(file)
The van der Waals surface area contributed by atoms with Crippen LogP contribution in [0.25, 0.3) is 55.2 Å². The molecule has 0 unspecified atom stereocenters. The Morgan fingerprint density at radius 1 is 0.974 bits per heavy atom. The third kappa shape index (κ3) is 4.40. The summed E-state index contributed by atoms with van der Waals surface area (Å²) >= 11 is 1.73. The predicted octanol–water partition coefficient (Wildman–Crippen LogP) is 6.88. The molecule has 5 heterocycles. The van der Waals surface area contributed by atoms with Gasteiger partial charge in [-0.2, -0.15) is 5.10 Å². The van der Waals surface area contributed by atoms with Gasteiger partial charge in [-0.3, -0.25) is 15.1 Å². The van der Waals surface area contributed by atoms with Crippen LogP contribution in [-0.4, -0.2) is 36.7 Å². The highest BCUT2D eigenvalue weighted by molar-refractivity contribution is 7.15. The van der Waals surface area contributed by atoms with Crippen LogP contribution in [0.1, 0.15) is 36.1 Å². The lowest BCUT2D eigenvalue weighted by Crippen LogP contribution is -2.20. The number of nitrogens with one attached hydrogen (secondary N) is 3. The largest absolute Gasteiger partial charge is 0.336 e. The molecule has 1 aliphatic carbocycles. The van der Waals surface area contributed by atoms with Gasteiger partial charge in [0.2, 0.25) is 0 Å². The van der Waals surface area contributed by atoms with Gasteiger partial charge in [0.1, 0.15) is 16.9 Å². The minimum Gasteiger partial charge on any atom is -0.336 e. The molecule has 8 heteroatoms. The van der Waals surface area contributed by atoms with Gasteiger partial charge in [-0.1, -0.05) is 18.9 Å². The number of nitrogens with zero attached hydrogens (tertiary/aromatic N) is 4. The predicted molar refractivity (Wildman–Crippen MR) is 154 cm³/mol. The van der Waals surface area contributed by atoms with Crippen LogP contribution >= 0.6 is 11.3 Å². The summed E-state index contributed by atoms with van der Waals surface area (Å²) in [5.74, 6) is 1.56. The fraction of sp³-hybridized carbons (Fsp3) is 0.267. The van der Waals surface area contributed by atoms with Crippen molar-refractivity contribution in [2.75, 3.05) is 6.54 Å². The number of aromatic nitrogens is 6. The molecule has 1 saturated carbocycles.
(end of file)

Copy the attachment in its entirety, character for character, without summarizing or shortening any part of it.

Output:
The van der Waals surface area contributed by atoms with Crippen LogP contribution in [0.25, 0.3) is 55.2 Å². The molecule has 0 unspecified atom stereocenters. The Morgan fingerprint density at radius 1 is 0.974 bits per heavy atom. The third kappa shape index (κ3) is 4.40. The summed E-state index contributed by atoms with van der Waals surface area (Å²) >= 11 is 1.73. The predicted octanol–water partition coefficient (Wildman–Crippen LogP) is 6.88. The molecule has 5 heterocycles. The van der Waals surface area contributed by atoms with Gasteiger partial charge in [-0.2, -0.15) is 5.10 Å². The van der Waals surface area contributed by atoms with Gasteiger partial charge in [-0.3, -0.25) is 15.1 Å². The van der Waals surface area contributed by atoms with Crippen LogP contribution in [-0.4, -0.2) is 36.7 Å². The highest BCUT2D eigenvalue weighted by molar-refractivity contribution is 7.15. The van der Waals surface area contributed by atoms with Crippen LogP contribution in [0.1, 0.15) is 36.1 Å². The lowest BCUT2D eigenvalue weighted by Crippen LogP contribution is -2.20. The number of nitrogens with one attached hydrogen (secondary N) is 3. The largest absolute Gasteiger partial charge is 0.336 e. The molecule has 1 aliphatic carbocycles. The van der Waals surface area contributed by atoms with Gasteiger partial charge in [0.2, 0.25) is 0 Å². The van der Waals surface area contributed by atoms with Gasteiger partial charge in [0.1, 0.15) is 16.9 Å². The minimum Gasteiger partial charge on any atom is -0.336 e. The molecule has 8 heteroatoms. The van der Waals surface area contributed by atoms with Gasteiger partial charge in [-0.1, -0.05) is 18.9 Å². The number of nitrogens with zero attached hydrogens (tertiary/aromatic N) is 4. The predicted molar refractivity (Wildman–Crippen MR) is 154 cm³/mol. The van der Waals surface area contributed by atoms with Crippen LogP contribution >= 0.6 is 11.3 Å². The summed E-state index contributed by atoms with van der Waals surface area (Å²) in [5.74, 6) is 1.56. The fraction of sp³-hybridized carbons (Fsp3) is 0.267. The van der Waals surface area contributed by atoms with Crippen molar-refractivity contribution in [2.75, 3.05) is 6.54 Å². The number of aromatic nitrogens is 6. The molecule has 1 saturated carbocycles.